Free Speech and the United States Constitution:
A low priority issue?
President Clinton has signed into law a bill — of questionable Constitutionality — that will have a severe and lasting impact on free speech in these United States. We do not carry “objectionable” material at this site, but we recognize that the legal standard for decency can change with the slightest shift of the political tradewinds.
The winds have just shifted, strangely. In the face of overwhelming and vocal opposition from every major civil liberties and womens’ organization, the censorship provision passed both Houses. One of its few dissenters, Senator Patrick Leahy of Vermont shares his misgivings, earnestly decrying the lack of Judicial review. The Clinton Administration has raised constitutional concerns about the provision. And yet a spokesman says the President believes “it’s basically a good deal for the American people.”
All of those who voted and signed this bill into law have taken an oath to uphold and protect the Constitution. This is supposed to be the highest oath: to preseve and protect the framework of our system of government. Have they kept this oath? If this complacency goes unchallenged, what of the future?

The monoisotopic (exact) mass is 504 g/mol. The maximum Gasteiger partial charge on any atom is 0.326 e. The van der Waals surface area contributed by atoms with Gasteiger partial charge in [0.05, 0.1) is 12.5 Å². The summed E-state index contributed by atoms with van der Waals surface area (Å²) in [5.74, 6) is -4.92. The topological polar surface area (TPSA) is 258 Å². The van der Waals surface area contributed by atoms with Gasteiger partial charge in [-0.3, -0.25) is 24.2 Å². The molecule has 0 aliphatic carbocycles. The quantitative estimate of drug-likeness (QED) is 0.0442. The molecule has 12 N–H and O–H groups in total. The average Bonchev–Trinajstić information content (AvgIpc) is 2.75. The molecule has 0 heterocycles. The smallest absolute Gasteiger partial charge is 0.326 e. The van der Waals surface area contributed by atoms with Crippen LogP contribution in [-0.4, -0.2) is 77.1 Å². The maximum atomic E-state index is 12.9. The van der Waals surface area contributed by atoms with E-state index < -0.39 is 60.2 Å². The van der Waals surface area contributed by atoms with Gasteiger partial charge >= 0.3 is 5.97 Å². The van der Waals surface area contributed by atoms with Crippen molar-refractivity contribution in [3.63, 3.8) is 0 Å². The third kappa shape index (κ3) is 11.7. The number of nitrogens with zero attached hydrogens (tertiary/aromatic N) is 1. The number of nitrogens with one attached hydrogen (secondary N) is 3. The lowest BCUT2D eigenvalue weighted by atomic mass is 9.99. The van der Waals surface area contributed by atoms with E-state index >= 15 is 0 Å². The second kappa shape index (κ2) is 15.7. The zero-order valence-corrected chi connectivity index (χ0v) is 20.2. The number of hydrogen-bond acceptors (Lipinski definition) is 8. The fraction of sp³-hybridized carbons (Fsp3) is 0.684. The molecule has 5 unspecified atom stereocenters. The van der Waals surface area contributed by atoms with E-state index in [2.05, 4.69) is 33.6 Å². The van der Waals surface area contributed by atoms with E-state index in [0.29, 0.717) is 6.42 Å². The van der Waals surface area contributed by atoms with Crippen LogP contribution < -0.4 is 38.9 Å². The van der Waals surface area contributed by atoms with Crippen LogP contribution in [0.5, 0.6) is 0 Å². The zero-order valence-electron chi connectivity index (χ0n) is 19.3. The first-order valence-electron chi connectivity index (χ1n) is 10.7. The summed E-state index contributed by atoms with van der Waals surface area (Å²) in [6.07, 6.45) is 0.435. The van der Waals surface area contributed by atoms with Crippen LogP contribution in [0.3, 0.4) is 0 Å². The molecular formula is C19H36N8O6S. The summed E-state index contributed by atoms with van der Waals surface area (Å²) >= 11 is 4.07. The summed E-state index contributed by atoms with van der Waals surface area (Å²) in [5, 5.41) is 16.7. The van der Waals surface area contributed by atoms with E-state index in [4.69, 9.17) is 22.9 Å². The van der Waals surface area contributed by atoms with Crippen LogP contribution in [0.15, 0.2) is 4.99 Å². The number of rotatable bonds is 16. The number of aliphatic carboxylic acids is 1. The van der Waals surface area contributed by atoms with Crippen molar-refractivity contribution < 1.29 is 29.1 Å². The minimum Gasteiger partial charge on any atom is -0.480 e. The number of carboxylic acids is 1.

Freedom of Speech, once taken as an absolute, is being tampered with. It has begun … where and when will it end? You may be concerned as a parent about your child’s exposure to indecent materials. Internet is global in scope; measures such as the Telecommunications Reform Bill cannot and will not affect access to these materials.
The only lasting effect will be to put a chilling damper to forms of on-line expression that are common among adults. And put into a place a system where future legislators’ shifting definitions can further erode the freedoms we have taken for granted. A system that may affect the way you and your children can express yourselves, in ways that have little to do with “decency”. Sound frightening? It is.
If you have not already done so, we urge you to review this action and lend your support in protest of this legislation in any way you can. Now that it has become law, only broad and vocal opposition from everyone … including you … can challenge it. On and off the net, this protest is now underway.
- http://www.vtw.org/speech/ Voters Telecommunications Watch
- http://www.aclu.org/ American Civil Liberties Union
- http://www.cdt.org/speech.html Center for Democracy and Technology
- http://www.eff.org/blueribbon.html To learn what the blue ribbon means
- email@example.com E-Mail the President
Thanks for listening.